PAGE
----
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Although pandemic-affected retail spending in 2020 delivered no overall gains, there were wide regional and sector variances with many winners and a few big losers

Although pandemic-affected retail spending in 2020 delivered no overall gains, there were wide regional and sector variances with many winners and a few big losers

Content supplied by Paymark.

Retailers using the Paymark network know that 2020 was a tough year for many but by December for a number at least, the year ended on a high note.

The June quarter, which included Level 4 nationwide lockdown, saw payments through Paymark via an underlying set of Core Retail merchants drop 15.5% from a year earlier in dollar terms. By the December quarter that had completely reversed and year on year December 2020 was up by 5.0% over December 2019.

For the year in total, Core Retail spending was $42.6 billion through Paymark, an underlying increase of just 0.1%. Not surprising in view of COVID-19, the average spend on each transaction across all cards increased, from $39.04 to $42.58.

Dig below the total, though, and some very mixed merchant experiences emerge. Within the Core Retail sector there are three large groups.

There are the stores selling food and liquor, and spending remained strong for this group throughout the year, with an 11.5% growth rate for the 12 months.

Conversely spending through hospitality merchants was down 4.5% for the year. The hospitality sector can be split further into Accommodation providers, some of which also serve food and liquor, and the larger Food and Beverage Services sector, which includes cafes, bars, and takeaways. The Food and Beverage Services subset did experience a decline in spending (-12.1%) for the year but were again posting annual spending growth by the December quarter (+2.7%). Payments through Paymark for Accommodation merchants were down 30% for the year and were still running at this level in the December quarter.

The third group that makes up the Core Retail sector are merchants who generally sell the day-to-day goods that we all require. This includes clothes, computers, couches and cosmetics to name just a few. These merchants recorded a decline in spending of -3.2% for the year but growth had also resumed in the December quarter, in this case to +6.7%.

The diversity of experiences also shows in the regional spending patterns through Paymark. Spending for the year was down in the Paymark-defined regions of Auckland/Northland (-3.2%), Otago (-7.1%) and Southland (-1.9%) but up in some of the smaller North Island regions such as Wairarapa (+10.7%), Wanganui (+7.9%), Gisborne (+6.2%), Taranaki (+6.0%) and Hawke’s Bay (+6.0%).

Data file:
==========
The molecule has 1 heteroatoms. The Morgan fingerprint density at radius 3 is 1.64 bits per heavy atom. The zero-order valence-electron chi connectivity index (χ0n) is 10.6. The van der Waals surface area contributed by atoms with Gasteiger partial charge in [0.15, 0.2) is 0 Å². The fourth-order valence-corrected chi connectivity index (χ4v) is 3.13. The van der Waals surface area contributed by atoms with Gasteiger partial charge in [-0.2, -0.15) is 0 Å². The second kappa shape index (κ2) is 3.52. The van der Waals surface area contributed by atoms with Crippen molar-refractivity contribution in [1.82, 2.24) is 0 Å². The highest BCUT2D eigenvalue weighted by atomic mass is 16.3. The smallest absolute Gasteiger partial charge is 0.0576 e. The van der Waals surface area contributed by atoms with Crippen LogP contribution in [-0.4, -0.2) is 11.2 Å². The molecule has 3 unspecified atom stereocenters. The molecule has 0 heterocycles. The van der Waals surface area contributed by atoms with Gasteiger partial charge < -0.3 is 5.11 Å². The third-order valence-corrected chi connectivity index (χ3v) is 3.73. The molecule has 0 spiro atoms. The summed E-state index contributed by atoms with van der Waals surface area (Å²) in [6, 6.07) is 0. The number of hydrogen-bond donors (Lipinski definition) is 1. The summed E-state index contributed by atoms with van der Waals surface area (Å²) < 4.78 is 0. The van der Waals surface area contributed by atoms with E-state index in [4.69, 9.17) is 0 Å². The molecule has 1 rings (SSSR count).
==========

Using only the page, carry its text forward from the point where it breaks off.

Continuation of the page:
Paymark All Cards Core Retail underlying* spending for 2020
Region 2019 transactions
$ mln
2020 transactions
$ mln
% change
Auckland/Northland 16,132 15,623 -3.2%
Waikato 3,156 3,270 +3.6%
Bay of Plenty 2,943 3,049 +3.6%
Gisborne 399 423 +6.2%
Taranaki 868 920 +6.0%
Hawke's Bay 1,336 1,416 +6.0%
Wanganui 480 518 +7.9%
Palmerston North 1,148 1,208 +5.2%
Wairarapa 438 485 +10.7%
Wellington 4,211 4,314 +2.4%
Nelson 850 865 +1.8%
Marlborough 561 583 +4.0%
West Coast 294 301 +2.5%
Canterbury 4,766 4,810 +0.9%
South Canterbury 660 684 +3.7%
Otago 2,657 2,468 -7.1%
Southland 1,071 1,050 -1.9%
New Zealand $42,564 $42,611 +0.1%
* Underlying spending excludes larges clients moving to or from Paymark.

By the December quarter, Auckland/Northland Core Retail merchants had resumed spending growth while their peer group in Otago (-5.3%) and Southland (-1.8%) remained below year-ago levels.

With the exception of the West Coast (+1.6%), all other regions were recording higher growth rates in the last quarter of 2020 – a promising way to approach a new year.

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Regional areas spending benefitting from Auckland & other NI visitors as well as internal migration. Plus some with strong hort & Ag business.


just a question -- but would the massive amount of money spent directly by the government on emergency accommodation and managed isolation not be excluded from these figures ?

These are huge sums -- and would make a considerable difference to the -30% accommodation figure


Surely MIQ isn't a retail service, so any direct revenue from authorities (government expenditure) won't be included in the accommodation figure.

Also, MBIE/MoH don't normally use Paymark/EFTPOS to make direct payments to their suppliers.


Yeah. I would think that the total amount of QE (subsidy money) that was pumped into the economy, about $57bn needs to be considered and the net values are adjusted to give a clear picture of what the 'real' economy did throughout 2020.


Wow quite amazing really. That is one strong economy we have!